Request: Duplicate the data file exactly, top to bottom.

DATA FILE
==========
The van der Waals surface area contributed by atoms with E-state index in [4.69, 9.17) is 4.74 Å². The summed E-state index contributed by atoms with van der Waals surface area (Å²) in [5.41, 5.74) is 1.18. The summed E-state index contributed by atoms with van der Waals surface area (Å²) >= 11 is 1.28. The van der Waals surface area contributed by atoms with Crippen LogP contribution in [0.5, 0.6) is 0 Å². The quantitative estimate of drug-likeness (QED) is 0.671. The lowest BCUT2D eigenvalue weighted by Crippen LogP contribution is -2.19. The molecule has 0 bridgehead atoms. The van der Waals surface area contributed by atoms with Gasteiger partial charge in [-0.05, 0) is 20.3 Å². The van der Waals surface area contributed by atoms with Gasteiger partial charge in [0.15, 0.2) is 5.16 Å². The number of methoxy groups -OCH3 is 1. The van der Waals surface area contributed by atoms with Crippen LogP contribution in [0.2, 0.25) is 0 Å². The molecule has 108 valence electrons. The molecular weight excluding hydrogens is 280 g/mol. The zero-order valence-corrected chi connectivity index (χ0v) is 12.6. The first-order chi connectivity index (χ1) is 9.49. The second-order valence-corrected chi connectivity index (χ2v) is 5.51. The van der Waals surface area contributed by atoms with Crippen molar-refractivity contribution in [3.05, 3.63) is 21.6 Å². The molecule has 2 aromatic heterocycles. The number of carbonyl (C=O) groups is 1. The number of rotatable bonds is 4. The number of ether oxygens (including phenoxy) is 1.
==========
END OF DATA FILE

The van der Waals surface area contributed by atoms with E-state index in [4.69, 9.17) is 4.74 Å². The summed E-state index contributed by atoms with van der Waals surface area (Å²) in [5.41, 5.74) is 1.18. The summed E-state index contributed by atoms with van der Waals surface area (Å²) >= 11 is 1.28. The van der Waals surface area contributed by atoms with Crippen LogP contribution in [0.5, 0.6) is 0 Å². The quantitative estimate of drug-likeness (QED) is 0.671. The lowest BCUT2D eigenvalue weighted by Crippen LogP contribution is -2.19. The molecule has 0 bridgehead atoms. The van der Waals surface area contributed by atoms with Gasteiger partial charge in [-0.05, 0) is 20.3 Å². The van der Waals surface area contributed by atoms with Gasteiger partial charge in [0.15, 0.2) is 5.16 Å². The number of methoxy groups -OCH3 is 1. The van der Waals surface area contributed by atoms with Crippen LogP contribution in [0.2, 0.25) is 0 Å². The molecule has 108 valence electrons. The molecular weight excluding hydrogens is 280 g/mol. The zero-order valence-corrected chi connectivity index (χ0v) is 12.6. The first-order chi connectivity index (χ1) is 9.49. The second-order valence-corrected chi connectivity index (χ2v) is 5.51. The van der Waals surface area contributed by atoms with Crippen molar-refractivity contribution in [3.05, 3.63) is 21.6 Å². The molecule has 2 aromatic heterocycles. The number of carbonyl (C=O) groups is 1. The number of rotatable bonds is 4. The number of ether oxygens (including phenoxy) is 1.